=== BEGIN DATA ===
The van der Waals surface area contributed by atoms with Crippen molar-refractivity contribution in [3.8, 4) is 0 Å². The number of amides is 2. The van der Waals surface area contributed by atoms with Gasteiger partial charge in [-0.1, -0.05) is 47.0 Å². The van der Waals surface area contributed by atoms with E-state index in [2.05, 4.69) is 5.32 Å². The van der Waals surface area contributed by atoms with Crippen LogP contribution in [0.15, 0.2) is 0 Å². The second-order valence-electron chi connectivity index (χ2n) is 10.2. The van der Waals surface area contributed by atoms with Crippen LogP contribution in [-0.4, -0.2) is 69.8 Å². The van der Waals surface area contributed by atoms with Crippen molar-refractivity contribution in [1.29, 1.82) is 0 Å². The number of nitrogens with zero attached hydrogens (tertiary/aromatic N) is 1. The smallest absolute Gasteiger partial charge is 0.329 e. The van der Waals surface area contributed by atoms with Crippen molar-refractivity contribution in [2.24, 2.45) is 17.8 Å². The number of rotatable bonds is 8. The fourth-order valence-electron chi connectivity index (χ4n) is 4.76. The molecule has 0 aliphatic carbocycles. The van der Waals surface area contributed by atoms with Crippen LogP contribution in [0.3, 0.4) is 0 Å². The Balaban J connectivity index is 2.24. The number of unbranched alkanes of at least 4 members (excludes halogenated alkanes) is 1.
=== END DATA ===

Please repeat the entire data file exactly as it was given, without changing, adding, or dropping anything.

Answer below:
The van der Waals surface area contributed by atoms with Crippen molar-refractivity contribution in [3.8, 4) is 0 Å². The number of amides is 2. The van der Waals surface area contributed by atoms with Gasteiger partial charge in [-0.1, -0.05) is 47.0 Å². The van der Waals surface area contributed by atoms with E-state index in [2.05, 4.69) is 5.32 Å². The van der Waals surface area contributed by atoms with Crippen LogP contribution in [0.15, 0.2) is 0 Å². The second-order valence-electron chi connectivity index (χ2n) is 10.2. The van der Waals surface area contributed by atoms with Crippen LogP contribution in [-0.4, -0.2) is 69.8 Å². The van der Waals surface area contributed by atoms with Crippen molar-refractivity contribution in [1.29, 1.82) is 0 Å². The number of nitrogens with zero attached hydrogens (tertiary/aromatic N) is 1. The smallest absolute Gasteiger partial charge is 0.329 e. The van der Waals surface area contributed by atoms with Crippen molar-refractivity contribution in [2.24, 2.45) is 17.8 Å². The number of rotatable bonds is 8. The fourth-order valence-electron chi connectivity index (χ4n) is 4.76. The molecule has 0 aliphatic carbocycles. The van der Waals surface area contributed by atoms with Crippen LogP contribution in [0.3, 0.4) is 0 Å². The Balaban J connectivity index is 2.24. The number of unbranched alkanes of at least 4 members (excludes halogenated alkanes) is 1.